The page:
Wednesday, January 30, 2008

National Cartoonist Society Profile: Jack Kent

Another favorite in my series of cartoonist from the National Cartoonist Society archives is the whimsical beloved strip King Aroo by Jack Kent. The artist's open loose-lined art style coupled with its many sophisticated puns and wonderful wordplay had many fans compare his work to classic strips like Pogo, Barnaby, Little Nemo, and Krazy Kat. Here is Kent's short from the NCS archives in his own words: Getting from 1920 to the present with a minimal loss of parts and faculties has been my most noteworthy accomplishment. Along the way I have drawn a few cartoons and magazine gags before and after my stint with the army in WWII (1st Lt, FA). The very comic strip King Aroo, which ran (or jogged) for fifteen years, beginning in 1950, made me world famous for blocks around. Since 1967 have been writing and illustrating children's book's. There have been over forty up to this time, (2:45 PM but my watch may be slow) and more are in the womb. I'm having more fun, my wife is an angel, my son is a genius, and I am thrice blessed.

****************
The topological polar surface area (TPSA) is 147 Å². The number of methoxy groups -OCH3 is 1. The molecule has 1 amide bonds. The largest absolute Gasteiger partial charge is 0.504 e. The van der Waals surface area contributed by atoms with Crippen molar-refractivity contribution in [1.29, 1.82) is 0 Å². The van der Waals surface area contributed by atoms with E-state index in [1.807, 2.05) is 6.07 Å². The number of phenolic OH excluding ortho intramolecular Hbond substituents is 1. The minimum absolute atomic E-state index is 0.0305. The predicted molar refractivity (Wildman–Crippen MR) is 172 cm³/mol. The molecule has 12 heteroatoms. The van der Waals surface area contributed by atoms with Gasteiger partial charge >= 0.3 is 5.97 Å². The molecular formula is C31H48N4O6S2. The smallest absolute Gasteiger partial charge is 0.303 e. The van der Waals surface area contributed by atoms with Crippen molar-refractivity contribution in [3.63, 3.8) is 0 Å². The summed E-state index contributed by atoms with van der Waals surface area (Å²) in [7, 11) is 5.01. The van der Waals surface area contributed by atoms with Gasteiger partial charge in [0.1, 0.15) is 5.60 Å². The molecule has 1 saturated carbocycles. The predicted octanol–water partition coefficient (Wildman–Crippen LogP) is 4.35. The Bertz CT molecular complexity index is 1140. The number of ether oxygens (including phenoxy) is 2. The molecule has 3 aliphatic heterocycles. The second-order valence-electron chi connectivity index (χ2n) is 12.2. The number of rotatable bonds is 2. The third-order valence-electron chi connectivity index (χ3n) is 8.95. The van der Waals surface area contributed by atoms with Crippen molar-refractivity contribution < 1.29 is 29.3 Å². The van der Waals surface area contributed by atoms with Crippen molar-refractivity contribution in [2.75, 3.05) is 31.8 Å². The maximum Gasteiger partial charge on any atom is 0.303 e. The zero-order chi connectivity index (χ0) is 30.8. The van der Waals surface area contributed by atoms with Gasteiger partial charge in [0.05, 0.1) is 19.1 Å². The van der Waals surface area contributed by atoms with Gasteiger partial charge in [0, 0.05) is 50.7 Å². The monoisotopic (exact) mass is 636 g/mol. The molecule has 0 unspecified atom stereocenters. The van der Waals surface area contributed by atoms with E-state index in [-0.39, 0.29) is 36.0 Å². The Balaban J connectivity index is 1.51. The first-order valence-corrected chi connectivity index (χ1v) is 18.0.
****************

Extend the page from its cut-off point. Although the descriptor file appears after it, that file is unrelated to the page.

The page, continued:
Mike Lynch said...

KING AROO is a fondly remembered strip, but the darn thing is that I wasn't born when it was around and all I have to remember are some snippets of the thing in some comics history books. Every once in a while, I hear someone talking about how it should be in print, like POGO, and I hope that the someone who feels that way has the means to actually get it into print one of these days.

I think that if MOOMIN can be reprinted, then anything is possible. I mean, MOOMIN is not exactly a well-known strip, but it still works and it's worth reprinting. And MOOMIN is selling well! Here's hoping IDW or FANTAGRAPHICS or CHECKER will reprint AROO.

Dave Karlen said...

Mike,the early strips were collected in a 192-page book, King Aroo, published by Doubleday in 1953. Perhaps you could find a copy with a little luck.